Survivor's GuiltI’m embarrassed to be a cancer survivor. Everyone at work has signed up for Cancer Night Out in support of my recent recovery and it makes me feel nauseous. I’m glad they want to support cancer research; I wish they didn’t include my survivor status in the registration form. My cancer didn’t even seem like real cancer.
I walk up to the tent and give my name. The lady with a name tag that reads, Betty, runs over to me and gives me a monsoon of a hug. She asks, “What did you have?”
“Just thyroid cancer,” I say as I instinctively go to my neck and glide my fingers over the incision. The doctor says it will get smaller, but right now it looks dreadful. Some people think I tried killing myself or was assaulted with a knife.
Betty shakes her head, “You’re so young.”
“You’re a baby. Now, let’s get your t-shirt.” Betty goes back around the table and starts rummaging through t-shirts. She looks at me and hands me a medium purple t-shirt. The front has the Cancer Night Out logo of a hand carrying a lantern. The back has the word, “Survivor” in bold white letters. I start to shake knowing I’m a fraud. Some women lose their breasts. Some even lose their lives. I lost my thyroid and gained a good thirty pounds. Betty sees I’m hesitating to put the shirt on. “Come on, dear. Be proud of your accomplishment.”
I accomplished nothing. I had two surgeries. I had to drink radiation. I had a full body scan to make sure the cancer didn’t spread and the doctors got all of it from my body. I didn’t have to have chemo. I didn’t lose my hair. I wasn’t in the hospital long; a day for each surgery.
Betty is looking at me with huge hazel eyes. She reminds me of my mother; I can’t disappoint her. I put the shirt on over my black t-shirt. She nods in satisfaction.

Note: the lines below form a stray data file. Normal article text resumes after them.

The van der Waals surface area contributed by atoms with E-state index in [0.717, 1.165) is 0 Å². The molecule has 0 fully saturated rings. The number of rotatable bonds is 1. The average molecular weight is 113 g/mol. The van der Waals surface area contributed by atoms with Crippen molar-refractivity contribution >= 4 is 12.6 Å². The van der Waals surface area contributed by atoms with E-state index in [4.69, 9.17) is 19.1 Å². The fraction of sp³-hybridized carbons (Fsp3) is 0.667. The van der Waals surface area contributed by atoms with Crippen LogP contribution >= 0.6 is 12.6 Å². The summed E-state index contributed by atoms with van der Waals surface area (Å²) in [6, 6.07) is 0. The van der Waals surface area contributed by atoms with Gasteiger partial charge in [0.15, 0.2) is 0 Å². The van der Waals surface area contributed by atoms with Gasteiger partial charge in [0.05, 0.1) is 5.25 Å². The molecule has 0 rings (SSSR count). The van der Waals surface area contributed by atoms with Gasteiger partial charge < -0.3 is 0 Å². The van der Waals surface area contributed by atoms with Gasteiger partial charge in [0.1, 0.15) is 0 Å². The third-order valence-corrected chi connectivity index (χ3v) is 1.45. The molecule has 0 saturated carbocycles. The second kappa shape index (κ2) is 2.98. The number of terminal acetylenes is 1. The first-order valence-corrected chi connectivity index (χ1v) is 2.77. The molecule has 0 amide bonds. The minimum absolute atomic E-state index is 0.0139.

“Now,” Betty says to me, “be sure to come to the survivors’ roll call. After that, we take the first lap around the track.” I want to ask what kind of cancer she survived but I feel like it’s inappropriate. I decide since she asked me, it really can’t be seen as bad manners. “What kind did you have?”
Betty smiles, “Ovarian.” I gulp. “How long ago?”
“It’s been seven years now.” She reaches for my hand and I give it to her. She holds it firm. “It gets easier.” I’m not sure what she means and I wait for her to continue, “my sister died of breast cancer about the same time I was diagnosed with mine. I often wonder why I’m here and she isn’t.”
I nod and give her a real smile. I know I should look around from my co-workers, but I’m not ready to face them.
I walk away from Betty who promises me she’ll walk with me on my first lap. There is a small concert of local high school students playing cover songs and I stand among the crowd.
“Can I have your autograph?” I turn around and see a young girl, no more than fourteen looking at me.
I’m stunned. “Excuse me?”
“You’re a cancer survivor, right?” I shake my head a hesitant yes. “I’d like to have your autograph.” She continues to press a book in front of me. I sign my name. “Thanks, and God bless you.”
A beat too late, I say, “you, too.”
The high school band finishes with their cover of Journey’s “Don’t Stop Believing” and a man takes the stage. He announces he’ll be doing the survivor roll call. Betty comes up behind me and grabs my hand. As he calls each name, the crowd hollers, whistles, and cheers. When he gets to my name, my face burns; however, all these people I don’t know clap and scream for me just as much as they did for everyone else.
With the roll call done, he tells all the survivors to line up. “That’s our cue,” Betty says and takes my hand. A ribbon is placed at the start of the track, and a woman whose cancer has been in remission for fifteen years cuts it and we are off. Betty sees my eyes are watering and she says, “It’s okay.” I nod but still fight the urge to let the tears drop. Betty never lets go of my hand.
We’re a quarter way into the lap when a bunch of teens run up to us. They hand us a medal and a purple teddy bear. I lose it. The tears roll down my face.
Then I see all my co-workers standing in a clump. They have a sign with my name in puffy paint letters. They even have the thyroid cancer ribbon done up in glittery blue, pink and teal. They see me and cheer. Tara, the collector and organizer of the office registration comes up to me and asks, “Mind if I join you?” Betty takes Tara’s hand and we walk on to the finish line.
MM Wittle is a professor and an Assistant Editor with Philadelphia Poets. MM’s fiction has appeared in Transient, The Four Quarters, The Fox Chase Review, and others. MM’s poetry has appeared in The Bond Street Review and Philadelphia Poets and will be appearing in the Decades Review’s IX issue. MM’s plays have been short listed in the Windsor Fringe Kenneth Branagh Award for New Drama in the UK. Follow MM on facebook at http://www.facebook.com/MMWittle